Luxury Family Holidays Handpicked for Parents

Monthly Archives: March 2015

Gabriel O'Rorke. When your baby is aboard and you live abroad

What with Kate and Keira sporting baby bumps, 2015 seems to be the year to have a little one. But what about being pregnant on foreign shores? Travel writer, contributor, and ex-pat Gabriel O’Rorke discovers what it’s like having a baby aboard abroad…

The final stretch

Since I last wrote, this little bump has mainly been cruising to Cape Horn, queue jumping (as mentioned in part 1 of this blog) and having a massive growing spurt. I am now unmistakenly pregnant, but still determined not to succumb to the pregnancy waddle.

“He could come any time from week 37, which is just 3 weeks away,” said Leyla, our midwife at our check-up this week. This was the first time we met the midwife as the process is very doctor-led in Chile. Each doctor has a midwife with whom he works, and she will be there for the majority of the labour, with the doctor arriving just before the birth.
We also did a tour of the maternity ward, seeing the birthing room and the “hotel room” where we will be moved to for three nights after the birth. All very nice, and all getting very real.
I also went to a prenatal talk at the hospital. Sitting in a room looking at a Powerpoint presentation on birth felt strangely like being back in a Spanish lecture at university; it’s easier to feel detached from the whole thing when you’re ooing over new vocabulary, but one line stuck in my mind and it has to do with perineal massage.
“You might like to ask your mother to help,” said the midwife. Umm, I don’t think I’ll be doing that, and somehow can’t imagine the same suggestion in NCT antenatal classes…
So, I’ve now done my last big trip before the birth. We went on a cruise through the fjords of Southern Chile and Argentina, starting in Punta Arenas, stopping at Cape Horn, the southernmost tip of Chile, and finishing in Ushuaia.
I didn’t think twice about a third trimester trip to the end of the world (although I did come armed with a very handy doctor’s note for the flights) and, much to the surprise of the crew aboard the Via Australis, I took on the toughest hikes. People who go on cruises aren’t generally known for their sporty prowess. Now, my itchy feet will have to wait a few months until our first family holiday.
And so I enter the final stretch, my prenatal yoga classes have restarted after a month-and-a-half summer break (only in South America) and now it’s pretty much just a waiting game. We have an invasion of friends and family coming our way, with eight visitors arriving over the next month, so I’ll be nice and busy. Everyone seems to want to get in before the baby comes; I suppose it’s the end of an era, but maybe my sister is the only honest one when she says “I don’t want to miss seeing you fat.”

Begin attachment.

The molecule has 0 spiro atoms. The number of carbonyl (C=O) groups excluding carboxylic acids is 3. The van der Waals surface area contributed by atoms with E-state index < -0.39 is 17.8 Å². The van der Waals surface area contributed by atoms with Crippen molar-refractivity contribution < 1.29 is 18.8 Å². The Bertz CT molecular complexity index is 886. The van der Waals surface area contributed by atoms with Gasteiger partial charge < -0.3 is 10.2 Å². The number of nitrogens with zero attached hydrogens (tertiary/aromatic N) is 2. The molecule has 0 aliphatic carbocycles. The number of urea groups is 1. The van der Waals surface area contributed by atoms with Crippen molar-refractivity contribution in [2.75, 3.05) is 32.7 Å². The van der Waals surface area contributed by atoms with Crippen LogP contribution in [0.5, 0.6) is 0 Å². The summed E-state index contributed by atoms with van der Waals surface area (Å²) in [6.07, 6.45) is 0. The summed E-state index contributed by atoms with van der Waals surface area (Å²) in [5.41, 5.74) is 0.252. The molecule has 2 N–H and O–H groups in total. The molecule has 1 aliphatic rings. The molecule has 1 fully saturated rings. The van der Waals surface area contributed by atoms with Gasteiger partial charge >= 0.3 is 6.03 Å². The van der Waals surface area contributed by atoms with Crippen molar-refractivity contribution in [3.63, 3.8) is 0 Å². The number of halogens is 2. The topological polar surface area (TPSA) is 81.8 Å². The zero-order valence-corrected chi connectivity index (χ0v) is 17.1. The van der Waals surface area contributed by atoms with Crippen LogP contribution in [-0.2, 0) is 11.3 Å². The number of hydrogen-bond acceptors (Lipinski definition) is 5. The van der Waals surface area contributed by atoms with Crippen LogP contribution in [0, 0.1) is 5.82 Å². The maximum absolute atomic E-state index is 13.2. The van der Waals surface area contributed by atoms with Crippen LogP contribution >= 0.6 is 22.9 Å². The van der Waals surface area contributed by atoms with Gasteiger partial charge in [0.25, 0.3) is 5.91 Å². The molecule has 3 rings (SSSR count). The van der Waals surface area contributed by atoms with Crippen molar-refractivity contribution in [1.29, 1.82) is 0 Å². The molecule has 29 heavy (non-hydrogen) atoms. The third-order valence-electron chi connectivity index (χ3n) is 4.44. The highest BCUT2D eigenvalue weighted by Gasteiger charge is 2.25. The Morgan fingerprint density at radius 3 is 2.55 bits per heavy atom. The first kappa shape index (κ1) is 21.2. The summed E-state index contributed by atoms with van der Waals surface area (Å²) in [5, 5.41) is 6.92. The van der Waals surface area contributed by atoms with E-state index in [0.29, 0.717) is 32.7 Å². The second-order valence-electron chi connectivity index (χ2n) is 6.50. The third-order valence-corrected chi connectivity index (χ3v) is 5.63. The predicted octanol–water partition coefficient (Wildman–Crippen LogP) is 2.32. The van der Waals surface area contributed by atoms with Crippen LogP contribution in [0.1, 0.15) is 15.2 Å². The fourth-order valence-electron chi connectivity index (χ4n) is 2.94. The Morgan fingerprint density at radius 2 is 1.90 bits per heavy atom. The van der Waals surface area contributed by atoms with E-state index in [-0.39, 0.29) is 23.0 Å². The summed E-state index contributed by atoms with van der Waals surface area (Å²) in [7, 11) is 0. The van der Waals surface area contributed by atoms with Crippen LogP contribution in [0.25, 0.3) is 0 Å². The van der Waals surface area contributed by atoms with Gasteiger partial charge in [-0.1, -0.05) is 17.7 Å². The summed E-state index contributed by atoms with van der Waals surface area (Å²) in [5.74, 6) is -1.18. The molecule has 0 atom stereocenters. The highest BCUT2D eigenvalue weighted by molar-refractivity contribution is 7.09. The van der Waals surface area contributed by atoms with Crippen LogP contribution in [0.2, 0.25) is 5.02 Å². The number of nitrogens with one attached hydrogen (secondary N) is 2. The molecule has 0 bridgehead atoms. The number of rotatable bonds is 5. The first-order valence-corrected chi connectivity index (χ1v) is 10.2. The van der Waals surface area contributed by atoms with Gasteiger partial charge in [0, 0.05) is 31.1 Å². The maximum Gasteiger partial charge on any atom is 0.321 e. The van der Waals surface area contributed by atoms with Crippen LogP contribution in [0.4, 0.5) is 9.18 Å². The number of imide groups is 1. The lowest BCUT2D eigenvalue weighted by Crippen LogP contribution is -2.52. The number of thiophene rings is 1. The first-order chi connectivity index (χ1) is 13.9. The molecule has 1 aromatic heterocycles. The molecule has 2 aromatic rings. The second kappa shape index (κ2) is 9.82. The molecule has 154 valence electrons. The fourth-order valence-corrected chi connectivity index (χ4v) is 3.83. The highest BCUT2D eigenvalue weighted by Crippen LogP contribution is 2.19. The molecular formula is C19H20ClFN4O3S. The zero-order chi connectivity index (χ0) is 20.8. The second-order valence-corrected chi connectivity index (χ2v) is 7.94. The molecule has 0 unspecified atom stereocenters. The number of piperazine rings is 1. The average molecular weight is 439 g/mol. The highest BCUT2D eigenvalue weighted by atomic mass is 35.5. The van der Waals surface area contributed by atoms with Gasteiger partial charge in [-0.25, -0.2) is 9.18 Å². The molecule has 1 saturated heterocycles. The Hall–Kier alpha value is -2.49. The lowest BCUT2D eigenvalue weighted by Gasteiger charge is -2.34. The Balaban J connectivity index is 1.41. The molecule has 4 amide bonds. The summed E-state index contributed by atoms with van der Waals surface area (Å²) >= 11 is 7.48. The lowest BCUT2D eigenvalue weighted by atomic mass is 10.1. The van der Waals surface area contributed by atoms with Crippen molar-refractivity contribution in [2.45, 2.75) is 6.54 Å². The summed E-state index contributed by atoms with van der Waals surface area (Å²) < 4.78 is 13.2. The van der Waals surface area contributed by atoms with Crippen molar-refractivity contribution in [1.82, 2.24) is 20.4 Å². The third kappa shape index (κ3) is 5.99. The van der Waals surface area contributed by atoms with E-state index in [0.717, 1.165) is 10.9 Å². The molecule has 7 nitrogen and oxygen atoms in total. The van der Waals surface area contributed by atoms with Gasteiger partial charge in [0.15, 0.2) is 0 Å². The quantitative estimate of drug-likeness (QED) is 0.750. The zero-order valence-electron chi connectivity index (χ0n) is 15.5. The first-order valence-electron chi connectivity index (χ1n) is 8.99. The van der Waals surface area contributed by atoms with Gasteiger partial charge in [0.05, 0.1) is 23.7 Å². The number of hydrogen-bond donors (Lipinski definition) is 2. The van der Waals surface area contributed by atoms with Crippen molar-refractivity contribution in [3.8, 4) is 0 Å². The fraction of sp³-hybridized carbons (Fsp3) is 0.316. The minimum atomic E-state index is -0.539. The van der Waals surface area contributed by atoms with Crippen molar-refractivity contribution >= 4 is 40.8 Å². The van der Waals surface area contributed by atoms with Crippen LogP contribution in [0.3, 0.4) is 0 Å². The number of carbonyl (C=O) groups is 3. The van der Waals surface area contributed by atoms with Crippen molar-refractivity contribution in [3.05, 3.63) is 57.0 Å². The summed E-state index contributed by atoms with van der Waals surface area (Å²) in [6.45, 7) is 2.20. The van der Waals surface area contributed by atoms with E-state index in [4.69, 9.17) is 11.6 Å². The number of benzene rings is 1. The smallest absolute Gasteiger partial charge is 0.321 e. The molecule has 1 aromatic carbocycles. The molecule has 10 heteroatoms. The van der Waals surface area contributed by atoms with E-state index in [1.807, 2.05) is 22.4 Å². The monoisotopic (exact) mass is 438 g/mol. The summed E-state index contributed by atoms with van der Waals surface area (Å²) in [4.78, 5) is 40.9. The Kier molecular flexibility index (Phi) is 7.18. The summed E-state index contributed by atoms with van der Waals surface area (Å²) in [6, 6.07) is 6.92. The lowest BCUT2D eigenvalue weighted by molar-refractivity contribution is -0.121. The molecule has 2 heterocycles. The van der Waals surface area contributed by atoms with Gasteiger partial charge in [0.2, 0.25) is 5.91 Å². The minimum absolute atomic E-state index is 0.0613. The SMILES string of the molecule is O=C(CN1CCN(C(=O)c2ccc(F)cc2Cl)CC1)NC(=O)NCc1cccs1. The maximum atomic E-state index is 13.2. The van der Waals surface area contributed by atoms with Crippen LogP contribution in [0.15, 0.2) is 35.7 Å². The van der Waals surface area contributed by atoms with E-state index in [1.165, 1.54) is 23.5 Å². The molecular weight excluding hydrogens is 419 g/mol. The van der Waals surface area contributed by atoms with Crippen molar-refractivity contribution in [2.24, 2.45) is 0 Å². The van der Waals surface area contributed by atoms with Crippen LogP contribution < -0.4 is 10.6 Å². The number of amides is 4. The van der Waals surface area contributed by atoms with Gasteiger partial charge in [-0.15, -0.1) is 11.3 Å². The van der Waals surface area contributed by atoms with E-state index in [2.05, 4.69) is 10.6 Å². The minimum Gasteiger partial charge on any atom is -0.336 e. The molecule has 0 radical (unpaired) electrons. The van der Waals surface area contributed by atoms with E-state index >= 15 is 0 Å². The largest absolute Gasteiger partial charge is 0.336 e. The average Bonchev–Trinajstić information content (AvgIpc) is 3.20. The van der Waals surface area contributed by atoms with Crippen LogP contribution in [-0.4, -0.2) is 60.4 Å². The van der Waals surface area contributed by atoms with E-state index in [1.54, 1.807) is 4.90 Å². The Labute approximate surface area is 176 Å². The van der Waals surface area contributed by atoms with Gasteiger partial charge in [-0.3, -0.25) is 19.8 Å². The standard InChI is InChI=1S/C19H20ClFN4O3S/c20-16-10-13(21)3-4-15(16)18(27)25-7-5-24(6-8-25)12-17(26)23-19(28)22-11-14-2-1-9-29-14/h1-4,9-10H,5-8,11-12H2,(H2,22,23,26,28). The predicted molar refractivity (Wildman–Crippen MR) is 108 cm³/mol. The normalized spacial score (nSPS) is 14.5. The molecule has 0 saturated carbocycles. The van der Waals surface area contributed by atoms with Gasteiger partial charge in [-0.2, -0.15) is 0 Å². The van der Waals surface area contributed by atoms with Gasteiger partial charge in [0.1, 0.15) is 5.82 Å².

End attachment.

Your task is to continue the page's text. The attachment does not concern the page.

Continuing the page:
As one would expect, Grazia’s travel editor Nicholas Kynaston has experienced some seriously fabulous places during his career as a travel journalist. He’s flown all over the world, but he’s never happier than when travelling with his Labradoodle baby, Barney and his partner Ben. And the results of his travels with his canine kiddie are the subject of his fantastic blog, He chats to about the beauty of the Cotswolds, his travel essentials for Barney and exactly what to ask when looking for a luxury, dog-friendly hotel.
Grazia's travel editor Nicholas Kynaston and Barney
Novarover is fabulous. How did the idea come about? 
Being a travel editor means I need to travel a lot – both at home and abroad. The downside of foreign trips is leaving my partner Ben, and after we got him nine years ago, Barney, our wonderful Labradoodle. When travelling in the UK, I obviously want to be with them both. It’s never a problem taking a partner on a review trip, but dog-friendliness is so random (as I think child-friendliness is, too); it really just depends on the individual attitude of the owner or manager. I’m very lucky that most hotels I review are at the higher end because of the publications I write for. Asking if a place is dog-friendly is a great way to edit down invitations – if they d0n’t allow dogs, another member of the team will go. If they do then Ben, Barney and I will visit.
After a while I thought that it would be quite useful to collect these reviews together as there wasn’t another blog around about luxury travel with your dog. I wanted the site to be a source of information for people who were planning a special weekend away and wanted to take their pet with them. I think nowadays we see pets as part of the family and people don’t want to check them into kennels when they go for a weekend away.